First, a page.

By 3 months of age, most babies will be sleeping around 15 hours over a 24 hour period. Between 3-6 months old, babies generally have between 3-3.5 hours of daytime sleep, spread across 3 naps, with around 12 hours overnight sleep. They will need between 2-2.5 hours of awake time between each nap and before bedtime.

Babies vary in the scale of their sleep needs and some do need slightly more sleep than others. This is why the awake times in our Little Ones App are the maximum - this way you can assess your own baby’s sleep needs and tweak the times to suit your little one.

The chart below shows the approximate number of daytime sleep hours your little one should be getting for their age.

NOTE: When creating a nap pattern for your little one, always allow for 12 hours sleep overnight.

Age Total Daytime Sleep (approx) Naps Awake time between naps
3-4 months 3.5 hours x3 Between 2hrs - 2hrs 15 mins
5-6 months 3 hours x3 Between 2 hrs 15-2hrs 30 mins

How many naps are appropriate per day?

By 3 months your little one should have consolidated their sleep into three naps across the day - ideally a shorter nap in the morning, longer nap at lunchtime and a short, late afternoon nap.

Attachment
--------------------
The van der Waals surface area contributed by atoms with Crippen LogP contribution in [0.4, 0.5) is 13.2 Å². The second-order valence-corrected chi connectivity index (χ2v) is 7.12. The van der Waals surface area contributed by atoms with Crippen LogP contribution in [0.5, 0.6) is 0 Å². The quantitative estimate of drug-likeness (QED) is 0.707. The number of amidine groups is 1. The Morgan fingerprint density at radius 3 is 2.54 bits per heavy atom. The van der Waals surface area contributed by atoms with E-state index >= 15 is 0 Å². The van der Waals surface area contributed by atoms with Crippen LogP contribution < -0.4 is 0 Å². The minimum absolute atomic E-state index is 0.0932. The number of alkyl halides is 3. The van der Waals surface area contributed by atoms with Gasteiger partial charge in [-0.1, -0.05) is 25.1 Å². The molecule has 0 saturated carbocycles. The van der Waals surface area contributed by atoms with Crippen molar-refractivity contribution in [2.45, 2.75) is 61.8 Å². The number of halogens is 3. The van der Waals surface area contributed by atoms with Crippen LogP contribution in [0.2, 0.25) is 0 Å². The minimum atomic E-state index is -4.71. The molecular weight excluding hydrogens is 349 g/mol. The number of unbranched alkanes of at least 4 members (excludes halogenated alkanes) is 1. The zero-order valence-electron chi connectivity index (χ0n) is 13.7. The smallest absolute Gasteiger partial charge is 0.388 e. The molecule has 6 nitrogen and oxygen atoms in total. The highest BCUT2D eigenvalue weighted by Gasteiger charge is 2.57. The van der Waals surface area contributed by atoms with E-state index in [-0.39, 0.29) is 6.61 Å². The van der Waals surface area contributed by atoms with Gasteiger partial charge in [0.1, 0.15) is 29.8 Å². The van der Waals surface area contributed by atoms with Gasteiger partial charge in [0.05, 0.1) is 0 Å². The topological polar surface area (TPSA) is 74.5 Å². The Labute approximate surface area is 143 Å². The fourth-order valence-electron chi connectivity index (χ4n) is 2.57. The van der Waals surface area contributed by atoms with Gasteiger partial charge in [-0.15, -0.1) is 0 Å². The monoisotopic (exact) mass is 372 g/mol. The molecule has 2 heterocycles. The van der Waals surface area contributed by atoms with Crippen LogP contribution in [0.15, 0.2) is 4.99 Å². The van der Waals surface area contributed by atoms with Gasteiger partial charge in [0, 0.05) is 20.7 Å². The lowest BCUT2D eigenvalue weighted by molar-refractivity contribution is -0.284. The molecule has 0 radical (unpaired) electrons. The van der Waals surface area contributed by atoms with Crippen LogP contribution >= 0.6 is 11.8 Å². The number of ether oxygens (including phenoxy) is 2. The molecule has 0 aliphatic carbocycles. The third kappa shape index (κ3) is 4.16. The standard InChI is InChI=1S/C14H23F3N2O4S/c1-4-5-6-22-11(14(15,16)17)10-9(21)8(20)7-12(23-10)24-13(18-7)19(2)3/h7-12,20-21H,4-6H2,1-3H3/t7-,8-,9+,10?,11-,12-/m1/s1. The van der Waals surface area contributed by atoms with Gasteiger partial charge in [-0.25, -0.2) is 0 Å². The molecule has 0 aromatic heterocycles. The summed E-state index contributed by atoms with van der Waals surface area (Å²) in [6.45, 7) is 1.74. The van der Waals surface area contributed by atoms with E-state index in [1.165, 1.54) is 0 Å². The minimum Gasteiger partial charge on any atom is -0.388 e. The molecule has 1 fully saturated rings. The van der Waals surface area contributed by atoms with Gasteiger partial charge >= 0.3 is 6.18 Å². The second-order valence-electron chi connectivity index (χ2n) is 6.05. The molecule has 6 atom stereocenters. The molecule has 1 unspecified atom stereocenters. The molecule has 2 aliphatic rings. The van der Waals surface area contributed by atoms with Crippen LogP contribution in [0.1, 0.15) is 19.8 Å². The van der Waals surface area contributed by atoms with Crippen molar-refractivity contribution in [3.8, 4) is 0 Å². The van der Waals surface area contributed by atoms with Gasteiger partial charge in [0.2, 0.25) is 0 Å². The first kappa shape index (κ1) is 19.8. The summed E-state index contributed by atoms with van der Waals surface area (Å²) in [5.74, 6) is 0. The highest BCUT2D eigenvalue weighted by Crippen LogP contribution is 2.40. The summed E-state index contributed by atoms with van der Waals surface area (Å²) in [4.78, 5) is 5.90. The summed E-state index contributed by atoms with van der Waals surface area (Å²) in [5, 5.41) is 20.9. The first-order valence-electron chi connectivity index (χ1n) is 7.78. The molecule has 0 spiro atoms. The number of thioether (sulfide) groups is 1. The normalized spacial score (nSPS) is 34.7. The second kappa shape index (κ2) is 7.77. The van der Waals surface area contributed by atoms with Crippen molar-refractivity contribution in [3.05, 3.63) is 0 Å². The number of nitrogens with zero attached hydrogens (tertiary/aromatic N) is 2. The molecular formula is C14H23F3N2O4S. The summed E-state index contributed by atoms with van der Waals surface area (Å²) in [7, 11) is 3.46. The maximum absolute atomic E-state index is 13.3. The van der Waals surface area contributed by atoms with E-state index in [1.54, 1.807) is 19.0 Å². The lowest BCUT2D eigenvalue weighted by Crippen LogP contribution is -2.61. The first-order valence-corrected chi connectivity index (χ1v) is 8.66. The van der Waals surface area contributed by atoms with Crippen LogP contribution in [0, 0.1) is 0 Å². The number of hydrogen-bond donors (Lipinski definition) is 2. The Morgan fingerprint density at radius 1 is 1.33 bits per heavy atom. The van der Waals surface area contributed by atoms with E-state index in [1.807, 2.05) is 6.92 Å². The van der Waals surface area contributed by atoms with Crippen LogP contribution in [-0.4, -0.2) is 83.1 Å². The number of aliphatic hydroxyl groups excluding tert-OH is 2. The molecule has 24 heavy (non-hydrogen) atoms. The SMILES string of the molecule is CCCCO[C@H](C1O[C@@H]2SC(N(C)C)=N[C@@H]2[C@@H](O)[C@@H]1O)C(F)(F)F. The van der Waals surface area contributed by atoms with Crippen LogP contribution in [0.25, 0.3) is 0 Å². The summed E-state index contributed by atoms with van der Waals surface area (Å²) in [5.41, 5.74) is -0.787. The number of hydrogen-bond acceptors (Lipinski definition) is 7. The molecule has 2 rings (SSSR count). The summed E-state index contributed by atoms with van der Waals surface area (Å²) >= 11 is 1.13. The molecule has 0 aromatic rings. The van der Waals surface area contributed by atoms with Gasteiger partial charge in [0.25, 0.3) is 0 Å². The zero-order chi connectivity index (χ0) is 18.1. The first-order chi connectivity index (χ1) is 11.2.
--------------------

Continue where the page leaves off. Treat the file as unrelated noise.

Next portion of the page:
We believe it is vital to establish and maintain a long restorative nap of approximately 2 hours across the middle of the day when there is a natural dip in their energy levels.

Our reason for aiming for this long consistent nap is that during restorative sleep, babies enter REM and this is where a whole lot of amazing stuff happens! For example, their appetite and emotions are regulated, stress and cortisol levels are reduced, new skills and memories are consolidated, their immune system is boosted and brain connections are made and strengthened.

You may find that around 5 months old, your baby starts to resist their third nap - this doesn't mean they're entirely ready to drop it though. Up until around 6 months old, the late afternoon nap is essential, even though it might become very short, because it ensures your baby isn't overtired at bedtime and unsettled overnight. Even just a 10 minute power nap is enough to stave off any residual overtiredness and helps to get your baby through to bedtime.

Awake times

Now, napping is hugely important for your little ones development, but having the right amount of awake time is just as important, as too much awake time can lead to over tiredness, while too little awake time can lead to under tiredness. Both of which lead to poor napping and/or poor nighttime sleep. This can mean a grumpy baby and very frustrated parents!

Between the ages of 3-6 months your baby needs a lot more awake time than when they were a newborn. At this age, your baby is a lot more aware of the world and will love playing, laughing and visual stimulation.